I mean, a simple thing like fitness. When you look at it, when I first started, it was a coach and a physio, and it took us a year and a half to convince people that a fitness trainer might help. The support team now with the Indians is very, very professional. So there were lots of areas of improvement.
In the end it's about working particularly with your captain and your seniors players, to say that, "Well, look this is probably the way to go if you guys want to be a part of a winning team." You have got to be able to sell it to them. Not only sell it, sometimes you have to convince them and sometimes you just instruct. But in the end they have got to take ownership. If you can't sell it, you can end up frustrated and you are probably not a right fit with that group.
The best thing is to have a highly talented player who has the best attitude and wants to be the best player in the world. It's not common but coaches can get a few of those. Look at all the good teams - they have five or six or seven of those. Now if you are playing international sport and you don't have that attitude - those individuals who like to compete and have a lot of courage, you're not going to make it.
Personally I've [given] a high score on attitude or character, or whatever you like to call it, because I don't think you get it on talent. There's a huge amount of talent everywhere; getting both in a package is fantastic. You have to have a certain amount of ability, but I think the players that have attitude will always go further. You probably want people [who], if you had to go to war, you wouldn't mind them being on the same bus.
Culture becomes immaterial, then?
I think you have to be mindful of the culture you are in. I would always try and be me wherever I work, but you have to appreciate where you are. It took me two years to work out how things worked in India. I could never work out why there were 15 players with every team at home when all we needed was 12. But that's fair enough, you understand and accept it.
One of the things you get quoted a lot is saying that you can't coach "want". How, as a coach, can you pick want?
That's easy. A ten-mile run will answer that. You see it in the way a player approaches everything, particularly on the training ground, particularly how they react to individual success or failure.
What would you say has changed about you since your two international jobs?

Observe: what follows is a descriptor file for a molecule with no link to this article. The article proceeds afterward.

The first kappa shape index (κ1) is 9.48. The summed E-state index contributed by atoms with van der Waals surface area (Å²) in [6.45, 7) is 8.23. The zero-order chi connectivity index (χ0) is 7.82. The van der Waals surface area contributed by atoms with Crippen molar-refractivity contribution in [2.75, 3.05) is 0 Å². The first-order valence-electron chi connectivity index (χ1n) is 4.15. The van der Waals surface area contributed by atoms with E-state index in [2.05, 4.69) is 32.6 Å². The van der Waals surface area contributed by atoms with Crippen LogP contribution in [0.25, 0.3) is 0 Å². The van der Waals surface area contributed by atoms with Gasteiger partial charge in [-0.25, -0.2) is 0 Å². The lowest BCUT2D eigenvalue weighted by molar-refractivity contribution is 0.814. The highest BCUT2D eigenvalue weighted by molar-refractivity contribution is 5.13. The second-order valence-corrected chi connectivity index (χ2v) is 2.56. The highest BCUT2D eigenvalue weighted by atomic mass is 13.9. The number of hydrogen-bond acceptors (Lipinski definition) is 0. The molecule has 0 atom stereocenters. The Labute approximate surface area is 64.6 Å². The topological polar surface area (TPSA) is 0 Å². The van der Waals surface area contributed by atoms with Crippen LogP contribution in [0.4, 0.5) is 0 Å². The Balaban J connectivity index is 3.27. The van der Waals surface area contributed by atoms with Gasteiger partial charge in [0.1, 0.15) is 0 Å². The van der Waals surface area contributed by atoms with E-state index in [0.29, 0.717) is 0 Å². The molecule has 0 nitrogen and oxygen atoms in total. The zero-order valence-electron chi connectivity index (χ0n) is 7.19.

When I coached India there was so much at the start. You were virtually coaching for your career, every game almost. It was trying to manage your emotions that was important. I think I used to take the losses when I was coaching India a bit personally, which is not so much now. I'm a bit older and wiser. I don't know how the boys see it, though. I wanted to make a difference with India, and so it meant a lot. Here I'm a bit calmer. It's a big role in terms of New Zealand, but actually coaching the All Blacks would be similar to coaching India, in a much smaller fashion - a country of four million to a billion people.
You get better at things, areas you try and improve, areas where you need to improve. I still don't smile much during matches.
What's said most commonly about the Indian team is that they play with so much expectation surrounding them, while the Black Caps don't really have to deal with that. Does the pressure of expectation bring a team closer? Or does having a relaxed environment produce better cricket?
I think any fan, whatever sport they watch, just wants to know that their team plays with a lot of courage, plays with a lot of fight. I know that all New Zealanders - and we've had a bit of an up-and-down period - want to see their team wants to play good cricket, is proud to play their sport for their country, and fight like hell.
Realistically, man for man, against some teams, statistically we don't match up, but if we can put on a good performance, people will accept that,. And it wasn't too much different in India… although, come to think of it, it was different. Fighting was important but you had to win. As a foreign coach, you had to win. Sourav and the boys, we had a good cricket team, and we needed to win.
As New Zealand coach, are you tempted to talk about the team you played for in the 80s?
No, absolutely not, they're not interested. A lot of them would have [had] the 80s rammed down their throat. Some of the guys who have played in the 80s are commentators now. It is good to reflect on the past, but as a coach you don't do that at all. Players want to set their own era. A few things you want to avoid [as a coach] is saying, "Don't do this" and "In my day." We were playing Test cricket and we weren't a great one-day side.
The modern cricketer is interested in the Twenty20 landscape. There are many more choices. They are professional sportsmen and are earning lots of money. When you work with them for New Zealand, you want a good support crew around so they feel like they're playing for the team, but they have also got other things they do too.
So whatever you are, it is that team thing that you are talking about, about getting the culture right. As coach, the other thing is simple: you put a group around you - the physio, the trainer. Bob Simpson, who had a big influence on my coaching career, always told me that as a coach you always try and get your batsmen to score more runs and bowlers to take more wickets. You always go back to that, because if a player is not learning his own game, he will, after a time, become a little dissatisfied.
You are trying to help them learn their game, trying to put together a team that wins, because that's how you have fun playing international cricket. It's not fun losing. All your fun comes from winning and that's how it should be.
What about modern coaching do you not like?
Having a lot of meetings sometimes doesn't make much sense to me. Generally I think they are overrated. I'll try anything if you think it's going to make you win and make a player work. As a coach you're constantly thinking of what those things are. I have probably done some dumb things over the years myself, but the longer you go on, certainly I think you can throw away a lot of the meaningless stuff. I've always thought there are two levels. There is the team thing and then there are the individuals. The trick is finding the key that turns the lock for a player and gets the best out of that player.